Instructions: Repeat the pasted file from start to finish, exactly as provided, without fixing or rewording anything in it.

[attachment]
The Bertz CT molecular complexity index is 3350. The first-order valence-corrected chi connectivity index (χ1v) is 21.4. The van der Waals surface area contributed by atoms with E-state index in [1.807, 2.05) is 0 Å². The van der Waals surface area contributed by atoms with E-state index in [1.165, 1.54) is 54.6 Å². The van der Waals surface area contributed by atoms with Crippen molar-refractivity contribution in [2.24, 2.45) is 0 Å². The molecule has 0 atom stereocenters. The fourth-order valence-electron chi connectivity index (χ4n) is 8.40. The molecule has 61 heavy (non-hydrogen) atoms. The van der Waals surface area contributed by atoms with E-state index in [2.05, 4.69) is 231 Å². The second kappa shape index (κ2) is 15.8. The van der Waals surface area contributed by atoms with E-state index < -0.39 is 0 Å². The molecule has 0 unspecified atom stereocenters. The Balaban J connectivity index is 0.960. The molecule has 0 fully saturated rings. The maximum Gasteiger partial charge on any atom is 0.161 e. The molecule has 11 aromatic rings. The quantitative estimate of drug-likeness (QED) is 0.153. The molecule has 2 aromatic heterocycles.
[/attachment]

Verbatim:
The Bertz CT molecular complexity index is 3350. The first-order valence-corrected chi connectivity index (χ1v) is 21.4. The van der Waals surface area contributed by atoms with E-state index in [1.807, 2.05) is 0 Å². The van der Waals surface area contributed by atoms with E-state index in [1.165, 1.54) is 54.6 Å². The van der Waals surface area contributed by atoms with Crippen molar-refractivity contribution in [2.24, 2.45) is 0 Å². The molecule has 0 atom stereocenters. The fourth-order valence-electron chi connectivity index (χ4n) is 8.40. The molecule has 61 heavy (non-hydrogen) atoms. The van der Waals surface area contributed by atoms with E-state index in [2.05, 4.69) is 231 Å². The second kappa shape index (κ2) is 15.8. The van der Waals surface area contributed by atoms with E-state index < -0.39 is 0 Å². The molecule has 0 unspecified atom stereocenters. The Balaban J connectivity index is 0.960. The molecule has 0 fully saturated rings. The maximum Gasteiger partial charge on any atom is 0.161 e. The molecule has 11 aromatic rings. The quantitative estimate of drug-likeness (QED) is 0.153. The molecule has 2 aromatic heterocycles.